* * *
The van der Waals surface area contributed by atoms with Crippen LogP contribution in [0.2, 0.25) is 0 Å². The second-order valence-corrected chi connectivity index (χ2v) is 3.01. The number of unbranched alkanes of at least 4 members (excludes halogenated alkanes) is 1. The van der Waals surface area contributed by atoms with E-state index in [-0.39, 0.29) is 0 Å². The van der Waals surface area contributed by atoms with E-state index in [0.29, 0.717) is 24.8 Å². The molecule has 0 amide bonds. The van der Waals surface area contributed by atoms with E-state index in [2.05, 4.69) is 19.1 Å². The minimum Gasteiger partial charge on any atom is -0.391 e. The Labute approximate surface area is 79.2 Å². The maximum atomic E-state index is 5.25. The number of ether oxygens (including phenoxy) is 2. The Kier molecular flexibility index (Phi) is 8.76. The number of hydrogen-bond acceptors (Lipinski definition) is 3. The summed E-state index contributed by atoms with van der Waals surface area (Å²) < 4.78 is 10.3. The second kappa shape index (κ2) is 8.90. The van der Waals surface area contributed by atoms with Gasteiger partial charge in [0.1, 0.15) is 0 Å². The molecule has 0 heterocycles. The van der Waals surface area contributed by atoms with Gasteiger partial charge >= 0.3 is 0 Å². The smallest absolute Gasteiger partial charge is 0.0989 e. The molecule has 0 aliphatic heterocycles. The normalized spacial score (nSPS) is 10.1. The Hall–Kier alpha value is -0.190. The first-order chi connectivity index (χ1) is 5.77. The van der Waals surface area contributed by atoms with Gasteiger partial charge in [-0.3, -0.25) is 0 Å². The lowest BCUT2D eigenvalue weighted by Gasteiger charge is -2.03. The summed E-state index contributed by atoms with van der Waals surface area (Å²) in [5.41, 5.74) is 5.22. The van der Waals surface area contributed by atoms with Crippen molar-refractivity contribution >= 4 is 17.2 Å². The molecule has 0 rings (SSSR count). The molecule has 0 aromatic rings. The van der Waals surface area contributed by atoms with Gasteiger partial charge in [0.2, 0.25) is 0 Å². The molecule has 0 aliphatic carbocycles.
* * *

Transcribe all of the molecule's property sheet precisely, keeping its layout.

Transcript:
The van der Waals surface area contributed by atoms with Crippen LogP contribution in [0.2, 0.25) is 0 Å². The second-order valence-corrected chi connectivity index (χ2v) is 3.01. The number of unbranched alkanes of at least 4 members (excludes halogenated alkanes) is 1. The van der Waals surface area contributed by atoms with E-state index in [-0.39, 0.29) is 0 Å². The van der Waals surface area contributed by atoms with E-state index in [0.29, 0.717) is 24.8 Å². The molecule has 0 amide bonds. The van der Waals surface area contributed by atoms with E-state index in [2.05, 4.69) is 19.1 Å². The minimum Gasteiger partial charge on any atom is -0.391 e. The Labute approximate surface area is 79.2 Å². The maximum atomic E-state index is 5.25. The number of ether oxygens (including phenoxy) is 2. The Kier molecular flexibility index (Phi) is 8.76. The number of hydrogen-bond acceptors (Lipinski definition) is 3. The summed E-state index contributed by atoms with van der Waals surface area (Å²) < 4.78 is 10.3. The second kappa shape index (κ2) is 8.90. The van der Waals surface area contributed by atoms with Gasteiger partial charge in [0.1, 0.15) is 0 Å². The molecule has 0 heterocycles. The van der Waals surface area contributed by atoms with Gasteiger partial charge >= 0.3 is 0 Å². The smallest absolute Gasteiger partial charge is 0.0989 e. The molecule has 0 aliphatic heterocycles. The normalized spacial score (nSPS) is 10.1. The Hall–Kier alpha value is -0.190. The first-order chi connectivity index (χ1) is 5.77. The van der Waals surface area contributed by atoms with Gasteiger partial charge in [-0.3, -0.25) is 0 Å². The lowest BCUT2D eigenvalue weighted by Gasteiger charge is -2.03. The summed E-state index contributed by atoms with van der Waals surface area (Å²) in [5.41, 5.74) is 5.22. The van der Waals surface area contributed by atoms with Crippen molar-refractivity contribution >= 4 is 17.2 Å². The molecule has 0 rings (SSSR count). The molecule has 0 aromatic rings. The van der Waals surface area contributed by atoms with Gasteiger partial charge in [0.2, 0.25) is 0 Å². The molecule has 0 aliphatic carbocycles.